Lynch confirmed calls on this issue have jammed his office switchboard for the past two days but would not sway him either way.

"I am not going to be guided by the number of calls that come into my office. That will not have an impact on my decision," Lynch said.

Meanwhile, the state Senate and then House acted on a second bill (HB 310) to correct two mistakes made in the same-sex compromise.

The changes restore the legal right of Jewish Rabbis and Quakers to perform all marriages and would let civil unions between gay couples to remain legal until Jan. 1, 2011.

The latter change would give same-sex couples in a civil union a year to decide if they want to marry or keep their current status, said state Rep. Lucy Weber, D-Walpole.

The second bill further states no one working for a group with any religious affiliate could be forced to perform in a marriage that violated that group's faith.

"In making the technical correction, we saw an opportunity to clarify that religious organizations and not just clergy should have the right to decide how and when they participate in marriage ceremonies," Sen. Deborah Reynolds, D-Plymouth, said in a statement.

"This language is similar to the law in Connecticut, and we believe it makes sense for New Hampshire."

Some legal scholars in support of gay marriage had warned House Speaker Terie Norelli, D-Portsmouth, that the Senate-passed bill did not adequately protect an individual's religious liberty.

But Rep. Peter Bolster, R-Alton, said this someone whose religion is against gay marriage could still be forced to work as a photographer or a reception hall employee.

"That person is wide open to being sued for discrimination because they have exercised their individual liberty and freedom to make their decision on their own conscience that I believe is what our country is based upon," Bolster said.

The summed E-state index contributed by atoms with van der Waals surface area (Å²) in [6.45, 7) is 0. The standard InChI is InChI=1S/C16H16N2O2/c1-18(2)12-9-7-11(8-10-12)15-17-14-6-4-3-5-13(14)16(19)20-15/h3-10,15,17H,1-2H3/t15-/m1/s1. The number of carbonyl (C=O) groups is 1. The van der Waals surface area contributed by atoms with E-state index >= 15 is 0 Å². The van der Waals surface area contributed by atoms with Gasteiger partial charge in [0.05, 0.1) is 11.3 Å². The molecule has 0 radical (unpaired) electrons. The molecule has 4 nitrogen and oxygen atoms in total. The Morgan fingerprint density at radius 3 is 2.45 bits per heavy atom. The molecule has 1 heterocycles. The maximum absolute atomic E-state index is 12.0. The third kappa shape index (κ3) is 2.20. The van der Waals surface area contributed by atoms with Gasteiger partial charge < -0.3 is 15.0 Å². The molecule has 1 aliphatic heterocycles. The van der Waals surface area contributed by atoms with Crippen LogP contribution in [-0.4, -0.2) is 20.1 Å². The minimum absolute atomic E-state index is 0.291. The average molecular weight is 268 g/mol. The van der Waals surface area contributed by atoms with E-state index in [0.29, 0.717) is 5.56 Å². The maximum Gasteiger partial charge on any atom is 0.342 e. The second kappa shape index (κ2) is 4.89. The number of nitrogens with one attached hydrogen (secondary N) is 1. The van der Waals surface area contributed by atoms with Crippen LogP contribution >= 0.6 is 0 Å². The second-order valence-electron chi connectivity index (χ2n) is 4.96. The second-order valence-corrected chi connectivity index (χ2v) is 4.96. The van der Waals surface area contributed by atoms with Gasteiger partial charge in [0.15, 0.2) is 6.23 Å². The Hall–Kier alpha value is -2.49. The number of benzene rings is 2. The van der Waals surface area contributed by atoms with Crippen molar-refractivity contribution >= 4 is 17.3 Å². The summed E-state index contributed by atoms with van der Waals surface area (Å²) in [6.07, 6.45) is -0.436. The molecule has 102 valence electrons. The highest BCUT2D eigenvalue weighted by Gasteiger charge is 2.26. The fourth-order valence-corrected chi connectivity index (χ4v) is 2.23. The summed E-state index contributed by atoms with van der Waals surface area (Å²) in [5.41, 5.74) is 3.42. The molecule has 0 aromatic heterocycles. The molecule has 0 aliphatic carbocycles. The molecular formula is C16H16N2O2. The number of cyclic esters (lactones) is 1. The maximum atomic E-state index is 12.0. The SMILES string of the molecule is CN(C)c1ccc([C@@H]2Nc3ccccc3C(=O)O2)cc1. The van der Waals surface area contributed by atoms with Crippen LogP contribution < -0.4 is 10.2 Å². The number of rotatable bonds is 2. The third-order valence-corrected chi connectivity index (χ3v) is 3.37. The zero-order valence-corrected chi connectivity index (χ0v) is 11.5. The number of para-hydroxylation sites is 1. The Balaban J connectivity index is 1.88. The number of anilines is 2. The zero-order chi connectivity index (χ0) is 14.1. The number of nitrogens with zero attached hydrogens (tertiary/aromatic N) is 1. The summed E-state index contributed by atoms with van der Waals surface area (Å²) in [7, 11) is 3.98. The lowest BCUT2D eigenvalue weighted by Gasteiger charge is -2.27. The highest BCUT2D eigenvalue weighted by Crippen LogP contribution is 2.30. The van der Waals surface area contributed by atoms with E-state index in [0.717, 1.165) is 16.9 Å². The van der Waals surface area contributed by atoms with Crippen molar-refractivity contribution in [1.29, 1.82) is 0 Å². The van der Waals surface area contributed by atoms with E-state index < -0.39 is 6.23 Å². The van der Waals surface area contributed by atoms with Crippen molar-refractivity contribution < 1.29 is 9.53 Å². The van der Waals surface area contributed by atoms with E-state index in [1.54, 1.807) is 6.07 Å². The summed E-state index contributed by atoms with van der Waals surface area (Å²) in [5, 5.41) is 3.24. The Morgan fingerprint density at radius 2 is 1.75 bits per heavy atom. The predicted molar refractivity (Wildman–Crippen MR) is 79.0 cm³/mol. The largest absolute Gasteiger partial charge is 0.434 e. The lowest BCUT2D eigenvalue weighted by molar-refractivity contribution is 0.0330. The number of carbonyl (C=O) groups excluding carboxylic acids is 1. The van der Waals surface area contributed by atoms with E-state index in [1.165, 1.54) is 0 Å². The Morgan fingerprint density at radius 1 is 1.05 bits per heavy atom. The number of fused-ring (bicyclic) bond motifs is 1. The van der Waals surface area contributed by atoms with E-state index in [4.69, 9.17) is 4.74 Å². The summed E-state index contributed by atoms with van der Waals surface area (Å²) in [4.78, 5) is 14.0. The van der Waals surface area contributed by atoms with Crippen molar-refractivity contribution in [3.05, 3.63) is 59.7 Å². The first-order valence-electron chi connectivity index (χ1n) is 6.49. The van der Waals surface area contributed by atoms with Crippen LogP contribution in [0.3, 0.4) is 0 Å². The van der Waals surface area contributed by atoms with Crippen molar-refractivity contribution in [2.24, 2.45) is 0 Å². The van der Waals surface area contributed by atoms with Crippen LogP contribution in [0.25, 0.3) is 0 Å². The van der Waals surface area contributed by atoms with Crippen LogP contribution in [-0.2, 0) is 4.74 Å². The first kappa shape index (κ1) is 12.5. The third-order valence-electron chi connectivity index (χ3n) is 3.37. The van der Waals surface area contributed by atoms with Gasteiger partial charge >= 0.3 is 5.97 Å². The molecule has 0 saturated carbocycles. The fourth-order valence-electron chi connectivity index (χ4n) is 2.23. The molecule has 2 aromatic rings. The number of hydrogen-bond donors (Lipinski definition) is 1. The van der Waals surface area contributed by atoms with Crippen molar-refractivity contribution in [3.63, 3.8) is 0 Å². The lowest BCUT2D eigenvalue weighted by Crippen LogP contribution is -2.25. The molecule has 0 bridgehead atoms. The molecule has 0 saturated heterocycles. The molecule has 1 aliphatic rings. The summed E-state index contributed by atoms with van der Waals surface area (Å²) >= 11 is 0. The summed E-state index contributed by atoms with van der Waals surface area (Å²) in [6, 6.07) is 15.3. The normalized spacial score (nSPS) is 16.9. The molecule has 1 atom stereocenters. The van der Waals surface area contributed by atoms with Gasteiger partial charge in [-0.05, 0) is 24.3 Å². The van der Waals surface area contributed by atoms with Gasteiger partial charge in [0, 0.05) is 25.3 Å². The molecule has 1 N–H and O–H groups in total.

House and Senate Republicans protested the fixes to the same-sex marriage bill being made in each legislative body on a single day without a public hearing or a policy committee discussion in public.

"I think we are going way too fast," said Rep. Peter Silva, R-Nashua.

Rep. David Campbell, D-Nashua, was one of those who opposed gay marriage when it passed by seven votes in late March but voted for it Wednesday.

"I think the separation of religious and civil marriage is more clear in the Senate bill," Campbell said.

"To be frank, I also think it's important that the Legislature is acting in unison because that sends the message this is not some fringe point of view."

Rep. Kris Roberts, D-Keene, said he personally opposes gay marriage but there was no good reason to block it for gays and lesbians who love each other.

"I am supporting this bill despite my personal beliefs that I may have. In the end, no one will care or even remember how any of us voted. What they will remember is whether this improved the lives of some without damaging the lives of others," Roberts said.

"I believe this bill meets that requirement."